An overview of the if module's role and abilities.
§1. Prerequisites. The if module is a part of the Inform compiler toolset. It is presented as a literate program or "web". Before diving in:
- (a) It helps to have some experience of reading webs: see inweb for more.
- (b) The module is written in C, in fact ANSI C99, but this is disguised by the fact that it uses some extension syntaxes provided by the inweb literate programming tool, making it a dialect of C called InC. See inweb for full details, but essentially: it's C without predeclarations or header files, and where functions have names like Tags::add_by_name rather than just add_by_name.
- (c) This module uses other modules drawn from the compiler (see structure), and also uses a module of utility functions called foundation. For more, see A Brief Guide to Foundation (in foundation).
§2. So many features. This module consists entirely of features, and when they are all inactive, as for example with a Basic Inform project, it's as if the module does not exist at all: it does nothing.
The module is divided into four substantive parts, which form Chapters 2 to 5, and are largely independent of each other:
- ● Chapter 2: Bibliographic Data is a single feature, "bibliographic data". This manages metadata on projects, notably the Interactive Fiction ID, and follows a number of Internet standards for such things. Release Instructions collates release details included in the source text, and acts as a bridge to the releasing agent inblorb.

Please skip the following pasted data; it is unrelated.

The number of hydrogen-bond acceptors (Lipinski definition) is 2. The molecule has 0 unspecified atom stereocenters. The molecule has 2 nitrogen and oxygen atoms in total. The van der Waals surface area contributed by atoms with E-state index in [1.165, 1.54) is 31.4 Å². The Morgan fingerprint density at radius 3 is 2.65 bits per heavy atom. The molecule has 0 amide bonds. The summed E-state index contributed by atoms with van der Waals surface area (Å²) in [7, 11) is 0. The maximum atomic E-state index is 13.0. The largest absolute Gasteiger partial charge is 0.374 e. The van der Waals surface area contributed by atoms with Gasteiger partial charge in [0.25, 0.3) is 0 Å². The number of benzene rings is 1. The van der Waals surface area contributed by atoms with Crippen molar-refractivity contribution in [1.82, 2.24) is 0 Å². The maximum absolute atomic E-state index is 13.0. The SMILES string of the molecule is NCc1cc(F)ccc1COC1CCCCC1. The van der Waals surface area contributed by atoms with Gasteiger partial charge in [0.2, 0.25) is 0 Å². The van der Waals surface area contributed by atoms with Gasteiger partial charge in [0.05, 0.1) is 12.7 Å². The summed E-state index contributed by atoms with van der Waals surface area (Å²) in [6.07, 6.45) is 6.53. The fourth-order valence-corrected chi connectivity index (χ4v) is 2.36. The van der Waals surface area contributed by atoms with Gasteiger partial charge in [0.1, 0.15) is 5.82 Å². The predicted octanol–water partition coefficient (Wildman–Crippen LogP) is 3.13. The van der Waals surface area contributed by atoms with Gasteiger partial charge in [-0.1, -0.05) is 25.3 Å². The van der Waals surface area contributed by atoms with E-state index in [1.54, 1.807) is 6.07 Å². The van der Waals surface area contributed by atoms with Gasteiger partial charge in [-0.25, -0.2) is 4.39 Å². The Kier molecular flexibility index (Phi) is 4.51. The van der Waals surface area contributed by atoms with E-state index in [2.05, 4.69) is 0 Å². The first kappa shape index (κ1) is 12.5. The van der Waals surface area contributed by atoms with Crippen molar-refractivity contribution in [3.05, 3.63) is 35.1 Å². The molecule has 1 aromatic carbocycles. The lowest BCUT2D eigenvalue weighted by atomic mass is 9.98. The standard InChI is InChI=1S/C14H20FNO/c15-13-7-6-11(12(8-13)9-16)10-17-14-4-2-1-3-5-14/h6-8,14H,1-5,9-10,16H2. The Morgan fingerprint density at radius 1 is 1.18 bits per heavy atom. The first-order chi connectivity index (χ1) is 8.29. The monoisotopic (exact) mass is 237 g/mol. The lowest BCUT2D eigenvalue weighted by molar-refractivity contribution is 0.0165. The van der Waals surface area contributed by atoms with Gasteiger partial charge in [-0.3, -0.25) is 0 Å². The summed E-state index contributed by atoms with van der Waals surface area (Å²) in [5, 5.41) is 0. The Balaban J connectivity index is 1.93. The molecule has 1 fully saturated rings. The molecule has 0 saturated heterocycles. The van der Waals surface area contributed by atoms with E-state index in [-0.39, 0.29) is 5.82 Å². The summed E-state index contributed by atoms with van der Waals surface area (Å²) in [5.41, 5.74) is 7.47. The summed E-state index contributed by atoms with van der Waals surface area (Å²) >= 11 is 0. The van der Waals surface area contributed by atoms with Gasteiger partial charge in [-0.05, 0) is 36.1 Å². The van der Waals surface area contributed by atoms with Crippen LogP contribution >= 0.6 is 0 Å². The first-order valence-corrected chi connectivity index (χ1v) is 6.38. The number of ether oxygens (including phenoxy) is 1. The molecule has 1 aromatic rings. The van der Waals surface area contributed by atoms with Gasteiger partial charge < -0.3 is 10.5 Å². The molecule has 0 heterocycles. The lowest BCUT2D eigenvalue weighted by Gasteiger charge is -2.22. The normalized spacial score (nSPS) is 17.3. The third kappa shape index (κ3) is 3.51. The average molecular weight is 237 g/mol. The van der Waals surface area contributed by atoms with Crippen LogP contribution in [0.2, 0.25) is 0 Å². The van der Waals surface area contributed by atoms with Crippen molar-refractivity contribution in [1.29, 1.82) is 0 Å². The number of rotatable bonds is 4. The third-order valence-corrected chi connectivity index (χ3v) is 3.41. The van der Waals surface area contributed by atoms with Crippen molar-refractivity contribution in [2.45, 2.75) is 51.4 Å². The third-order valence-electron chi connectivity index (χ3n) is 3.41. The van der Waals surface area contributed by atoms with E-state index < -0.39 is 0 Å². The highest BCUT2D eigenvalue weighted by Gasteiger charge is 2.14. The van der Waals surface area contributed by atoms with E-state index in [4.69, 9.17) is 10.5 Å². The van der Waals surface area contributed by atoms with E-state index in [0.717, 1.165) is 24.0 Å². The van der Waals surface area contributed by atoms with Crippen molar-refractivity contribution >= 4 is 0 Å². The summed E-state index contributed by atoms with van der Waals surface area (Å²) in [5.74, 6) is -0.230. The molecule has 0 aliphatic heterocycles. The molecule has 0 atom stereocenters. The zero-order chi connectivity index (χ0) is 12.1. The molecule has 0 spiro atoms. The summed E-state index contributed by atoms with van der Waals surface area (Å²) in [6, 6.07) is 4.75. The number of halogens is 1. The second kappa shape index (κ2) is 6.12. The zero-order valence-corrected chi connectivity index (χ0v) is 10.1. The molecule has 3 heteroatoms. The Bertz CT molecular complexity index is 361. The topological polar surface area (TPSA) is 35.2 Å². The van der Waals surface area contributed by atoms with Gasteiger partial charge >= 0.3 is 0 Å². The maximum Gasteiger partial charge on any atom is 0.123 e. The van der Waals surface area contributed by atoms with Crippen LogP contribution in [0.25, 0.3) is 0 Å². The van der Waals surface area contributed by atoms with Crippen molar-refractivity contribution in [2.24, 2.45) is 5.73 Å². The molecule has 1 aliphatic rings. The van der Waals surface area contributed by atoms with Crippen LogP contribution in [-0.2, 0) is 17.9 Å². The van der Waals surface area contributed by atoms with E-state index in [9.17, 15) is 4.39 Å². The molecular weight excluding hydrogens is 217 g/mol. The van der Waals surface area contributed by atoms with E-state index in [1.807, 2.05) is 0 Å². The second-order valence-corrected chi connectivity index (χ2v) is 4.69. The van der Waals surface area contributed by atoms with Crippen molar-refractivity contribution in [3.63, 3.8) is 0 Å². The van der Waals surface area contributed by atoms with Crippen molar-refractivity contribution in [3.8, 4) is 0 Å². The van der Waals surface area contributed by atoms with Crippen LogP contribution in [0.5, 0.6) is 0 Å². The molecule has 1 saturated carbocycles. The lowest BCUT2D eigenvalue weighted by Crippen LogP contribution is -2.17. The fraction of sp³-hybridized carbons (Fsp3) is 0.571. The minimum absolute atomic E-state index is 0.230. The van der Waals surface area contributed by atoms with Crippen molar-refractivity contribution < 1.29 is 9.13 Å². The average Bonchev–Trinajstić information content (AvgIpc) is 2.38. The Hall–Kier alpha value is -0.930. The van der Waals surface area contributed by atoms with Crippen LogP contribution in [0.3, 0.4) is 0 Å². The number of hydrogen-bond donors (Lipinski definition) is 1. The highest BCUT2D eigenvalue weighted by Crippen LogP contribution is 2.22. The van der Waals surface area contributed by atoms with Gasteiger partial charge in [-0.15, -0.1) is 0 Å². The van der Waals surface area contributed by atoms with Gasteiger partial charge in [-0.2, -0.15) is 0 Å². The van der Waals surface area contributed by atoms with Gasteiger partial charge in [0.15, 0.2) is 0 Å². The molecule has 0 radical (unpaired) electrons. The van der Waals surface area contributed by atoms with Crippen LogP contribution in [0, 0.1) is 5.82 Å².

- ● Chapter 3: Space and Time, by contrast, is made up of many individual features, which can independently be active or not: collectively they form the usual model world for interactive fiction, but it's possible, for example, to remove the concept of a geographical map, or of scenes, and still have the rest.
- ● Chapter 4: Actions is the single feature "actions", which provides a framework for how agents in the world model can perform simple tasks such as picking things up, or going from place to place.
- ● Chapter 5: Command Parser is the single feature "parsing", and provides for command parsing. Projects using other mechanisms for having the reader interact with them do not need this, and can deactivate the feature.